Do potential side effects mean that vaccines should be avoided in people with psoriasis?

Vaccines offer protection from serious, preventable illness. Most children and adults can reap these protective benefits, with minimal health risks, by following the Centers for Disease Control and Prevention's recommended vaccination schedule. If you have psoriasis, however, you may need to work more closely with your doctor, as vaccinations can be more complicated.

For example, for some people with psoriasis, injected vaccines may increase the risk of a psoriasis flare at the injection site. This reaction is called Koebner phenomenon. It can occur when your immune system — already in overdrive in psoriasis — rushes in to heal the wound caused by the injection. With Koebner phenomenon, any skin trauma, from sunburn to surgical wounds, can cause psoriasis patches to form at the site of the injury.

Also, the nasal spray flu vaccine and some other live vaccines may not be safe for you if you're taking or scheduled to take drugs that alter or weaken your immune system, including methotrexate or biologics. Live vaccines are made with a weakened (attenuated) amount of an actual virus. Like all vaccines, live vaccines help your immune system make antibodies that help your body fight off infection. However, when your immune system is suppressed, exposure to a live virus may cause the infection that the vaccine was made to prevent.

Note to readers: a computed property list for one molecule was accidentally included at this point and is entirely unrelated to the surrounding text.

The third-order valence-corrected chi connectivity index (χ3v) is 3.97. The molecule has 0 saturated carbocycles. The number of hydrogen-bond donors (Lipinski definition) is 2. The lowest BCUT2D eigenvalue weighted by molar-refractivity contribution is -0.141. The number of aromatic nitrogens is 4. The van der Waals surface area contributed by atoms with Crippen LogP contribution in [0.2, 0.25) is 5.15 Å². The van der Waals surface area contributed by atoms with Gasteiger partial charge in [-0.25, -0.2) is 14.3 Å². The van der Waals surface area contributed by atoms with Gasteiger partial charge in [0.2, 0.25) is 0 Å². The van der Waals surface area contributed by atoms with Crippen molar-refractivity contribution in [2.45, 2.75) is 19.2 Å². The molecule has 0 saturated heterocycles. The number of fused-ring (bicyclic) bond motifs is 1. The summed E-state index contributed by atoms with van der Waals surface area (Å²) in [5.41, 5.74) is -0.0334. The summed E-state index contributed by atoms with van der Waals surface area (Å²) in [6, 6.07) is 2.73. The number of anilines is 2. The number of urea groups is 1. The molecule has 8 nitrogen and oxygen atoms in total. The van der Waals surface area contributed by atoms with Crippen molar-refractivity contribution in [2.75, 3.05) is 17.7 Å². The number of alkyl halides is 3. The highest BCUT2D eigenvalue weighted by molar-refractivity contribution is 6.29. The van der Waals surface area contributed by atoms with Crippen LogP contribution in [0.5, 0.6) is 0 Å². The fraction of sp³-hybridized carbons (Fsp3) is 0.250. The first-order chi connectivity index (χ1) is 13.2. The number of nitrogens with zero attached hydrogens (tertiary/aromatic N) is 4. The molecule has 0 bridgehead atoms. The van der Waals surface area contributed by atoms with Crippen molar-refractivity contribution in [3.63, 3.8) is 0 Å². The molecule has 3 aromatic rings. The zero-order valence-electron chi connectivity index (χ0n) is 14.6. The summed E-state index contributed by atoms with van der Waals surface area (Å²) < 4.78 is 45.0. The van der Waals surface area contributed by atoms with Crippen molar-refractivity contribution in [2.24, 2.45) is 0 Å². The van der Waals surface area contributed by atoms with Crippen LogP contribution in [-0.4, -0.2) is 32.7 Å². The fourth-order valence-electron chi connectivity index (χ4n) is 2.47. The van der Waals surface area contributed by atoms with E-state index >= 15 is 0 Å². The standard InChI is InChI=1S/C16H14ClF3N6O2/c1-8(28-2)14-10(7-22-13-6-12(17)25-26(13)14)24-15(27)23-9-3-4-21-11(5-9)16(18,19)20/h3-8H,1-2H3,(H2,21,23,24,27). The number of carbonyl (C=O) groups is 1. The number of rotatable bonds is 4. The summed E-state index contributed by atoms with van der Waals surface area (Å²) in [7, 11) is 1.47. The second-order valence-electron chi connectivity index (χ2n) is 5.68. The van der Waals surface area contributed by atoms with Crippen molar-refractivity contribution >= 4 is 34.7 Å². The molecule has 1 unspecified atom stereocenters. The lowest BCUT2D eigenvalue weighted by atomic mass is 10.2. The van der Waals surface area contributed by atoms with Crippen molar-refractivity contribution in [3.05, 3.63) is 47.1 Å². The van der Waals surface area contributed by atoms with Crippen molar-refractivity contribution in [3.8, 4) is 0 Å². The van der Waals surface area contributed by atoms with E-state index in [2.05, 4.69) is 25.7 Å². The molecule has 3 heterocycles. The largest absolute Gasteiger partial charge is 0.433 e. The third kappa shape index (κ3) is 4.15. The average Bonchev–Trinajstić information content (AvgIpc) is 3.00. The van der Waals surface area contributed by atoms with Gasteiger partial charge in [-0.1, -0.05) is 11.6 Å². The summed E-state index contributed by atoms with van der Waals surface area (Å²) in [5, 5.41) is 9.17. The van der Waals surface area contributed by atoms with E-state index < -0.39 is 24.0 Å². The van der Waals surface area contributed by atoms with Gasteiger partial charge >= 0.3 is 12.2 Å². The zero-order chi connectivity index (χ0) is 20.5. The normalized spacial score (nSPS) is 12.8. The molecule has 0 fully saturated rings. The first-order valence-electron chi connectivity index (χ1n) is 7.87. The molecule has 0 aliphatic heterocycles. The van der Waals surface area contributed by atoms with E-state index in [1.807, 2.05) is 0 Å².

Your doctor can help you consider the risk of serious infection from live-virus exposure and the risk of Koebner phenomenon from a skin injection. The right choice for you in such cases will depend on your current health and medical treatments.

Experts agree that the potentially lifesaving benefits of vaccinations significantly outweigh the risks in people who have psoriasis. Certain psoriasis medications (such as methotrexate, cyclosporine or biologics) are known to increase the risk of dangerous infections. Following the recommended vaccination schedule may lower your risk. But it's important to talk with your doctor about the right vaccination schedule for you.

Jan. 03, 2019 See more Expert Answers

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